A Scintillating Past

By Patricia B. Mitchell, March 1975.


You know Morris, the famous 9-LIVES cat? Well, New Orleans has its own yellow feline counterpart — Daisy. Daisy had climbed out of the ashcan of nonentity to bask in the sunshine of fame and celebrity.

Daisy's origins are shrouded in the mists of the unknown, but she bears a strong resemblance to a family of Abyssinians who lived at the Eltro Hotel on Toulouse Street around 1972-73. Her personal history can be traced from the time when she was adopted as a tiny kitten by a French Quarter flower vendor. The young woman kept the yellow kitty until a dog entered her life. Then Daisy went out on the streets.

After having a couple of litters of kittens, Daisy, who had come upon hard times, decided to improve her lot. In June 1973, she went to S. Stewart Farnet's architectural office on Royal Street. She sat on the steps to Farnet's office looking skinny, dejected, and rejected. Bob Adler, who was working at Lisa's art gallery on the carriageway of the building, befriended Daisy, i.e., gave her lots of food.

Since her standard of living had risen, the cat hung around 612 Royal. Soon she discovered that she was pregnant again, and her babies entered the world. A non-cat-enthuiast in the area found the wee ones and flushed them. Daisy was bereft. Seeking consolation, she moved to Mr. Brown's Ice Cream Parlor on St. Peter Street at Cabildo Alley.

Eventually she returned to the carriageway at 612 Royal and took a post as guard cat. Because a dog had usurped her as the flower girl's pet, Daisy abhors canines, so dogs passing through the carriageway art gallery were in serious trouble. One day the well-known local printmaker Phillip Sage was walking his two Siberian Huskies through Daisy's domain. She attacked, jumping into the face of one of the animals. The big dogs broke loose and went howling down Royal Street.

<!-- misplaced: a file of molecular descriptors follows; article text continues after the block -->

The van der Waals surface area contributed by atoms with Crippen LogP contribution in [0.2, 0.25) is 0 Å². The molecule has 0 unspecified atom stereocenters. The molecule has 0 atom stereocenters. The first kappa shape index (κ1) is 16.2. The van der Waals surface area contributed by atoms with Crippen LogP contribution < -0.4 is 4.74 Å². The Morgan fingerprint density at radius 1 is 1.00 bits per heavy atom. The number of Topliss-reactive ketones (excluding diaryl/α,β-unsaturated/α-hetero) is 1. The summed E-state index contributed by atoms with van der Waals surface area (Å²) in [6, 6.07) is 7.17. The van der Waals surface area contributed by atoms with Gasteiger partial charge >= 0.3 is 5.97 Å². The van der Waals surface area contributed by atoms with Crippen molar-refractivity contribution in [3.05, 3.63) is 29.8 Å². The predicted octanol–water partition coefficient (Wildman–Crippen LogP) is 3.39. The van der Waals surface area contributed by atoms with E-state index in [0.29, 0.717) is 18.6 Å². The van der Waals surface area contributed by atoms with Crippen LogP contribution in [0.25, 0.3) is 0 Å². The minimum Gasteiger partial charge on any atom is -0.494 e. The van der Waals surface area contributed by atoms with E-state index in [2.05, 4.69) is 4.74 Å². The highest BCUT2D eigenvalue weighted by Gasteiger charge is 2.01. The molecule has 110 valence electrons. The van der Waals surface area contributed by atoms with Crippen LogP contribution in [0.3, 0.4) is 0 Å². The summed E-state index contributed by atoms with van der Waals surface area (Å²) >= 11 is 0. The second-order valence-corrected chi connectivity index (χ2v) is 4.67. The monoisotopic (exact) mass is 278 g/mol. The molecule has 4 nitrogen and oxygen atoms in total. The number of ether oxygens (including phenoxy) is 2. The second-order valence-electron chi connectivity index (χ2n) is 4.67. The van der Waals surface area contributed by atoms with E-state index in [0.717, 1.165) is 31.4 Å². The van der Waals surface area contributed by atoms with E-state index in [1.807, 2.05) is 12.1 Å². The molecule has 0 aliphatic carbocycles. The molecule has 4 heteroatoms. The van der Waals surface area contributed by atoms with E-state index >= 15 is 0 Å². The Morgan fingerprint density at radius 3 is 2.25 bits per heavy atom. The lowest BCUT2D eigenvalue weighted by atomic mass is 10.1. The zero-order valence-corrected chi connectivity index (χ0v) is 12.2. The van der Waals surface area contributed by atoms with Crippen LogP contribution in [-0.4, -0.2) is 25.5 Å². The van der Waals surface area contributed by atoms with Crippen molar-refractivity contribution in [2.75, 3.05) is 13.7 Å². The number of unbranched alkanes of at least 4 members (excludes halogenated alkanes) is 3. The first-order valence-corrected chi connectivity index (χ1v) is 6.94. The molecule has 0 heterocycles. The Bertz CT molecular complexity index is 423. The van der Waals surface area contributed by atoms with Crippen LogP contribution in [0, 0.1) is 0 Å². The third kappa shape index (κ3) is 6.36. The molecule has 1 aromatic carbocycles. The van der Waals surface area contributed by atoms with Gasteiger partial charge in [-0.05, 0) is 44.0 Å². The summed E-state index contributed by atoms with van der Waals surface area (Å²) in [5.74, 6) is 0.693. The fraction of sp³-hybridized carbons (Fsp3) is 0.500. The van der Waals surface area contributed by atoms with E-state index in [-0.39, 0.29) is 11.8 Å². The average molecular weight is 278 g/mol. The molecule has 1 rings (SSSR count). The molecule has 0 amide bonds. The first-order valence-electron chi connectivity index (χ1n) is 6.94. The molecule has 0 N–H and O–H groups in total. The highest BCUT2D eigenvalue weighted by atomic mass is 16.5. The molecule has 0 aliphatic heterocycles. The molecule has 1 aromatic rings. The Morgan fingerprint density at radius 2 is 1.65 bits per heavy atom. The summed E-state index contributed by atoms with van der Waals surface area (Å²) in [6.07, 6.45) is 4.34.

Daisy's stars suddenly began to get into a favorable alignment. She met Panther, a huge hunk of black cat, built heavy and low to the ground. He was an assistant to the attendants at the Dixie Parking Lot on Chartres Street. It was love at first sight and kittens a few months later. This time Daisy birthed her babies in a closet of one of the shops at 612 Royal. Her six sweet infants, born October 25, 1973, flourished. When they were old enough, the shopkeepers gave them to various people. Ruby Rice, an artist on Jackson Square, took Daisy, Jr.; Jack Miller, the etcher, got Billy Joe Bob and Homer T.; Ranuc, Chloe, and Kitty went to two young women.

The shopkeepers decided that they were not cut out for the kitten business, so they had Daisy's kitten-making apparatus cut out. Being rather wily, they knew that the aforementioned Bob Adler was soft-hearted, so they persuaded him to keep Daisy in his home until she recuperated. They suspected that Bob would become attached to the amber feline. He did.

Daisy still lives with Bob. She is a frequent subject for the artist's drawings. (Her sons Billy Joe Bob and Homer T. also serve as models for Jack Miller's etchings.) She is well-fed and sleeps on Bobby's stomach at night. A scintillating past, a secure and fulfilling present, and a comfortable stomach at night — what more could an individual desire?